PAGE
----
Twenty-third in science. Thirty-first in math. As the grand old USA lags further behind the rest of the world in education, the temptation to model ourselves after countries that continuously churn out strong students grows. And when it comes to education, we could do far worse than to look at China and do likewise. While there was no national ranking for China, a recent global assessment placed Shanghai at the top of all three categories it tested: math, science, and reading. Hong Kong came in second, third, and fourth in those categories. For better or worse, here are 18 ways Americans can begin to learn like the Chinese.
- Hire a tutor:
To truly experience learning like the Chinese, you’ll need a tutor at your side. An estimated 80% of Chinese parents engage tutors for their children, either on a regular basis or before big exams like the infamous gaokao.
- Head to “cram school”:
While much tutoring in China is done one-on-one, so-called “cram schools” are also quite popular; so popular, in fact, the Ministry of Education had to pass a law barring the schools from serving children under age 6. The after-school education programs are comparable to American SAT prep classes and can cost thousands of dollars a year.
- Train teachers weekly:
Even the schools most interested in keeping teachers well-trained don’t require it weekly. In China, students have the benefit of learning under teachers who dedicate a half-day each week to being trained by a “master teacher.” Unlike in the U.S., this additional training is not for any extra credit, money, or certification; it is simply part of the job.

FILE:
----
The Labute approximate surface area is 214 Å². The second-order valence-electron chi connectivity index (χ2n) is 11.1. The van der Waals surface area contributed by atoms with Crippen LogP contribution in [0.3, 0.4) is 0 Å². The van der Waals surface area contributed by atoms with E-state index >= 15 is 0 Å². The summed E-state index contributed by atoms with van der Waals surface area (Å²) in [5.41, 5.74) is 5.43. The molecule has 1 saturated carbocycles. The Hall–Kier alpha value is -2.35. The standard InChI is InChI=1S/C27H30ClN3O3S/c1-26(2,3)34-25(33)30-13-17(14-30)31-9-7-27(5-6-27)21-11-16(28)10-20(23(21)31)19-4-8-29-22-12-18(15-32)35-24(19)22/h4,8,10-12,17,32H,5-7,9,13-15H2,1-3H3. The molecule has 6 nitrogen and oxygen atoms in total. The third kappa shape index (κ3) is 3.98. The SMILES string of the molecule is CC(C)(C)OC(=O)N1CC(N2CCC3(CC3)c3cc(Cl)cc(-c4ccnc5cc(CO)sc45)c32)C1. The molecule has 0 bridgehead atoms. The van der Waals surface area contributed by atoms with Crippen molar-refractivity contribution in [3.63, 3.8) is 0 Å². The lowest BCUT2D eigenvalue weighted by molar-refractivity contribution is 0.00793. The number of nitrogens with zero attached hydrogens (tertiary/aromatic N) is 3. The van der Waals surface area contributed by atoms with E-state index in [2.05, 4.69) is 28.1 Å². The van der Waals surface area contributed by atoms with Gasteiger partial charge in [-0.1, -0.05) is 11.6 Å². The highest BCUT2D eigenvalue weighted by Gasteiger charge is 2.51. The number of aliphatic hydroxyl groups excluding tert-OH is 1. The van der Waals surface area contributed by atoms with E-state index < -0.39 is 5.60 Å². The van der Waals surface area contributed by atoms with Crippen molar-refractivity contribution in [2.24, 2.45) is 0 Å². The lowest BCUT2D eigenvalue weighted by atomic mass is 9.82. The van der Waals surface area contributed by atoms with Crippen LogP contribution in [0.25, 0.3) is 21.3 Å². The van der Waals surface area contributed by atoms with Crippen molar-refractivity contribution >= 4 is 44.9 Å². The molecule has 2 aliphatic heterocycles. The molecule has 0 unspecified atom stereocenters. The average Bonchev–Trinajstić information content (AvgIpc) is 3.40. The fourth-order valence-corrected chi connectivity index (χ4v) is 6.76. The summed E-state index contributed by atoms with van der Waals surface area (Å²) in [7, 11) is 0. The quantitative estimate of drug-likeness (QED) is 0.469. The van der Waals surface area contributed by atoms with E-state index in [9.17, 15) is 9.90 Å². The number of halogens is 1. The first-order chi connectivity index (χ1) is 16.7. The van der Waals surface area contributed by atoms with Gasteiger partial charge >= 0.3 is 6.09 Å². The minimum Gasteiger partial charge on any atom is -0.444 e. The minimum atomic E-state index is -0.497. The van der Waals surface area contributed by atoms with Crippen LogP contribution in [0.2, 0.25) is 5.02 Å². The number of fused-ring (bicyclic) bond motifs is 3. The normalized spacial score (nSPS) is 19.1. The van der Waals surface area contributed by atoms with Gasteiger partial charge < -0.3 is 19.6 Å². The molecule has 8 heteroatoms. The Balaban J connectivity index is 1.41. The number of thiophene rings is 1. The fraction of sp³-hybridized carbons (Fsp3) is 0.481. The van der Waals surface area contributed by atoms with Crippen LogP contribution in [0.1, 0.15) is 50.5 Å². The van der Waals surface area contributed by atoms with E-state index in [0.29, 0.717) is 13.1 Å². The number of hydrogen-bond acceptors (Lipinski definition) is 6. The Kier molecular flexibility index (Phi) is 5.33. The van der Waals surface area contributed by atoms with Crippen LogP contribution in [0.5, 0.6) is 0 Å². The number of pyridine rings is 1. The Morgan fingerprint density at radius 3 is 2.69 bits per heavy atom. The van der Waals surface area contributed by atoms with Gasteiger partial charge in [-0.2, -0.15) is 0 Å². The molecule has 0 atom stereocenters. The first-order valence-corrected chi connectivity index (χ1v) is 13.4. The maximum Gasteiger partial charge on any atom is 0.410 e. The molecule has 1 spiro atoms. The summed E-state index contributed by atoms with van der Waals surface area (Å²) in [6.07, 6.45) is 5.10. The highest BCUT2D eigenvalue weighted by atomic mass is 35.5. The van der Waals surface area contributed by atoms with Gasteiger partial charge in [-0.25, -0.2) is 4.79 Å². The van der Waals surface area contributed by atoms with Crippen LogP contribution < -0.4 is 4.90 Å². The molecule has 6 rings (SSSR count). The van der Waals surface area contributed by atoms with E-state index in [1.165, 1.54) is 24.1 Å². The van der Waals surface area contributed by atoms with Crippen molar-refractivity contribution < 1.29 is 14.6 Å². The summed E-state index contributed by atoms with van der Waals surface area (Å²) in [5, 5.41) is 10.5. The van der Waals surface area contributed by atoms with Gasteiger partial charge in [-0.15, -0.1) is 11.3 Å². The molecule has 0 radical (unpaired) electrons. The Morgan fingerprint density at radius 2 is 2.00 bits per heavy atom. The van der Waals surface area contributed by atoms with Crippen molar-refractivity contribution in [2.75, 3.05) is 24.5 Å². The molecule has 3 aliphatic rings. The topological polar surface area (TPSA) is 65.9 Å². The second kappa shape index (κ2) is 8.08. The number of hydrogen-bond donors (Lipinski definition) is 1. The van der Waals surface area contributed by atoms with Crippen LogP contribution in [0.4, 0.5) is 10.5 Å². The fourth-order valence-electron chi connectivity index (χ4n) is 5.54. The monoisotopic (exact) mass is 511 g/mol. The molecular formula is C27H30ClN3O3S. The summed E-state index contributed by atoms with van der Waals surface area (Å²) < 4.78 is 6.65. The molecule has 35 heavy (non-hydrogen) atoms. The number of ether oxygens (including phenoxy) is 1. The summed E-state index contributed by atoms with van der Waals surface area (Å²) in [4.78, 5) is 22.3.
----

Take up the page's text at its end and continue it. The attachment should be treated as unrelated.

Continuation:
- Do more homework:
The typical American student is obsessed with minimizing homework time, but in China not only do some students spend four hours on homework every night of the week, some even assign themselves extra homework. Of course, all this homework comes with a price: it’s students’ No. 1 source of their lack of sleep.
- Abandon intellectual curiosity:
Students and their parents who have experienced both countries’ education systems are often shocked at the contrast between the levels of freedom students have in their learning. China is laser focused on standardized testing, despite fears that such focus is stifling innovation. If you really want to learn like the Chinese — which clearly is an excellent means of learning math and science — be prepared to see creativity fall by the wayside.
- Put in more hours:
One of the most visible differences between Chinese and American education is the length of time students put in studying. The Chinese are regularly cited as studying for 12 hours a day, either at school or at home. When the children are home, half of them are not allowed to play outside as it takes away from study time, according to their parents.
- Improve teachers’ pedagogical knowledge:
Studies have shown American students are at a disadvantage in their learning because their teachers trail their Chinese counterparts in their knowledge of teaching. (In one study, less than 5% of American teachers could create an accurate word problem for a math question, compared to 40% of Chinese ninth-graders.) To learn like the Chinese requires teachers who can engage students with relatable illustrations of the subject matter they are trying to teach.
- Cut out recess:
One of the cornerstones of American learning has been the idea that long periods of instruction should be broken up by a chance for kids to exercise in the fresh air. However, recess is not a part of the school day in China. And despite its proven benefits to kids, many American schools have already begun to do away with it.
- Learn in Chinese: